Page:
Amarna Therapeutics, a Dutch privately held emerging biotech venture developing a next-generation SV40-based gene delivery vector platform called SVac that promises to transform gene-replacement and immunotherapy across many diseases areas, just raised €10 million. Led by Flerie Invest AB, a Swedish investment firm additional capital flowed from the Netherlands Enterprise Agency (RVO.nl) which offered “an innovation credit” as well as from existing shareholder Pim Gerger.

The company will use the funding to advance development of the SVac platform towards a first-in-man clinical study to commence in two to three years from the present. Armana Therapeutics also recruited a new Supervisory Board to help underpin a new “Clinical” phase of its growth and development.  New members include Thomas Eldered (Supervisory Board Chairman), Bernhard KircschbaumMaarten de ChateauTed FjällmanPim Berger, and Guillaume Jetten

Who is Armana Therapeutics?

Founded in 2008, they are a privately held biotech venture headquartered in Leiden, The Netherlands with a research facility in Seville, Spain. The company has developed the SVac viral gene delivery vector platform, the key to the success of gene replacement therapy and therapeutic reverse vaccines. SVac is safe, highly efficient and non-immunogenic in humans, creating opportunities to treat the diseases with unmet clinical need including genetic disorders, degenerative/inflammatory/autoimmune diseases, infectious diseases and cancer.

What is SVac Platform? 

Gene therapy represents a next wave of medicines potentially capable of curing today’s major diseases. Key to success of gene therapy will be the safe and efficient delivery of the therapeutic genes to the proper cells of the body. Viruses evolve to efficiently transfer and express their genes in host cells. This ability renders them ideally suited for use as gene delivery vectors.  Viral vectors that are currently used for gene therapy cannot be administered in vivo due to their instability (in the case of lentiviral vectors) or immunogenicity resulting in low transgene expression levels over time (in the case of AAV vectors).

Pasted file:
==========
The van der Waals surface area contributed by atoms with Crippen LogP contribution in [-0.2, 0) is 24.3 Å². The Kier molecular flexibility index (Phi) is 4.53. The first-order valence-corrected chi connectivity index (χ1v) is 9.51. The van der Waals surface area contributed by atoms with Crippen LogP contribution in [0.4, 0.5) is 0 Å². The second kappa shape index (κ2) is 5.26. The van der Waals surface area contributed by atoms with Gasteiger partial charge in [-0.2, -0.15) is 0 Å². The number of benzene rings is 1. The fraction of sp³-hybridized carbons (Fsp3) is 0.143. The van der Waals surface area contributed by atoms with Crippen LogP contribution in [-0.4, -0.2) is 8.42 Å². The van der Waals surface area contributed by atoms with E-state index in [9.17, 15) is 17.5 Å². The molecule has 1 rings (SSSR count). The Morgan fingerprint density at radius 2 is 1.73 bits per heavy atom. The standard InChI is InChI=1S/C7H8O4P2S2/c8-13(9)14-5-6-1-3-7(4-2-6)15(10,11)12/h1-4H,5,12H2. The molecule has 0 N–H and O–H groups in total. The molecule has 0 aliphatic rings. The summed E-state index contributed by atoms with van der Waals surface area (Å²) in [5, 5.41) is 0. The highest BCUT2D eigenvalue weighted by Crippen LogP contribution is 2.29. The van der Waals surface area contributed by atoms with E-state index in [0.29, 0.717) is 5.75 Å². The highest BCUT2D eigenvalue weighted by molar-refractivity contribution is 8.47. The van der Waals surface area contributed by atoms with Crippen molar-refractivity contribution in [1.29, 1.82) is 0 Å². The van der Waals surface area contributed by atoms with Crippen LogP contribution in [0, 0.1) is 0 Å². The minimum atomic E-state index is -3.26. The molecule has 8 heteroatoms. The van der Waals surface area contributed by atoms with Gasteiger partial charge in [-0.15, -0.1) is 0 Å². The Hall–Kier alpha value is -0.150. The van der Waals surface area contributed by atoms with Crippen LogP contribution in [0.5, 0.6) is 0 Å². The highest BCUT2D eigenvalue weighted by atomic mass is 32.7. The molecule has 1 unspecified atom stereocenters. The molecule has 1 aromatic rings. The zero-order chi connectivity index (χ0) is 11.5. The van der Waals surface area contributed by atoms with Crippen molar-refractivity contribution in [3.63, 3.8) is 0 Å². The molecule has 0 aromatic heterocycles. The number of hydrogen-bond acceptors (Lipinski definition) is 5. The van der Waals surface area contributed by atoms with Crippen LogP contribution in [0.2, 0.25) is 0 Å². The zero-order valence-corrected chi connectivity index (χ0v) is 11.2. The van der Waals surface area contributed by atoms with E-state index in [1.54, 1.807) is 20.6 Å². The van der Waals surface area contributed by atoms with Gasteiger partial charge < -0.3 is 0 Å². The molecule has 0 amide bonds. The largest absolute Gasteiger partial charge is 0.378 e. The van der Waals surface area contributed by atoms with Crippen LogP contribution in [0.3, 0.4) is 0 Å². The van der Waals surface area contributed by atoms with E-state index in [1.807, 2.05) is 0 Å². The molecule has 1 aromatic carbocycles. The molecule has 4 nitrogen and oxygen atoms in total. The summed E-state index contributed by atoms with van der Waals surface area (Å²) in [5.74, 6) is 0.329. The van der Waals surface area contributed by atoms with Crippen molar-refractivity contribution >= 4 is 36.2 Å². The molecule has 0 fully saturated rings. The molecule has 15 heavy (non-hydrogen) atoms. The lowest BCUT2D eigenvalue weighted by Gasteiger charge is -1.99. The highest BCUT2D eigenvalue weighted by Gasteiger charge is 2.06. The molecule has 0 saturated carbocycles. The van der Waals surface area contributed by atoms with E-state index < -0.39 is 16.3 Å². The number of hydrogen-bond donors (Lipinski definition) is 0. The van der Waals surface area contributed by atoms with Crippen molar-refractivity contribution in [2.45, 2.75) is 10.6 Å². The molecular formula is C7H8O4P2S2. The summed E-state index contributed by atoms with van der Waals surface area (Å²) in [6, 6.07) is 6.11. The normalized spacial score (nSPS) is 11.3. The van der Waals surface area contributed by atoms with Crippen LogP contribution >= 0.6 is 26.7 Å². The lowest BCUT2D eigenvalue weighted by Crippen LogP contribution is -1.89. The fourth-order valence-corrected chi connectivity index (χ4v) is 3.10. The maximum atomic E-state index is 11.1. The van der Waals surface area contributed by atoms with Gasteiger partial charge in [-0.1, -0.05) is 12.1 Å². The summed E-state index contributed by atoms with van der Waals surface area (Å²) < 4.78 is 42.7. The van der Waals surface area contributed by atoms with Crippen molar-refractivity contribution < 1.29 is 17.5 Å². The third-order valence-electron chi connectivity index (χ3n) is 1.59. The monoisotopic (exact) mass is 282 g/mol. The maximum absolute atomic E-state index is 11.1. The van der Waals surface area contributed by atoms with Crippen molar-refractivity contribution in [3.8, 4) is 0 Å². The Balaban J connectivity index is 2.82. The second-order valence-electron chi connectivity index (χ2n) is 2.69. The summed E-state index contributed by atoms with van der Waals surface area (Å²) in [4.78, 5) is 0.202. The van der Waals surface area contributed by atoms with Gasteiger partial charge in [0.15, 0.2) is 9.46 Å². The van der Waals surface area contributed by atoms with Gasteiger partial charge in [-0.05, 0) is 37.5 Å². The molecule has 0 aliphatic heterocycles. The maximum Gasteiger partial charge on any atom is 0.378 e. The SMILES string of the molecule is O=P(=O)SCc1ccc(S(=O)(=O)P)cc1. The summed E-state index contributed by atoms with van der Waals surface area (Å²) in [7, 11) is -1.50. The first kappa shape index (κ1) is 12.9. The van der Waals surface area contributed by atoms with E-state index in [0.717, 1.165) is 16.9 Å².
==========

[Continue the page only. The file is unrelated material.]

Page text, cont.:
Gene delivery vectors derived from Simian virus 40 (SV40) are an attractive alternative to lentiviral and AAV vectors for clinical gene therapy. SV40 is a polyomavirus that strictly replicates in its natural host, macaques, where it causes chronic asymptomatic infections. SV40 particles enter infected cells by an unique mechanism that enables them to evade exposure to the host immune system. Since humans can be considered naïve to SV40, it is expected that SV40 vectors are non-immunogenic or tolerogenic when applied in clinical settings. The non-immunogenicity also named tolerogenicity in humans renders SV40 vectors highly attractive for use in gene therapy and immunotherapies.

Armana Therapeutics adapted the SV40 genome used for the production of vector particles.  In parallel, they generated a novel Vero-based packaging cell line named SuperVero that exclusively expresses the SV40 large T antigen needed for the replication of the vector genomes and for production of the capsid proteins. SuperVero cells produce similar numbers of SV40 vector particles to the currently used packaging cell lines, albeit in the absence of contaminating wild type SV40 particles. They position their platform as a way to carve out a path to clinically evaluate a whole new generation of SV40-based therapeutics for a broad range of important diseases.

Who are the Founders?

The venture was founded by Ben van Leent (CEO) and Peter de Haan, PhD (CSO).

Who are the Investors?

Flerie Invest AB is a venture capital firm based in Stockholm, Sweden, focusing on life science investments globally. RVO.nl is run under the auspices of the Dutch Ministry of Economic Affairs and Climate Policy and stimulates entrepreneurs and others to improve opportunities, strengthen positions and help realize international ambitions with investments. Pim Berger is a successful entrepreneur.

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Source: BusinessWire

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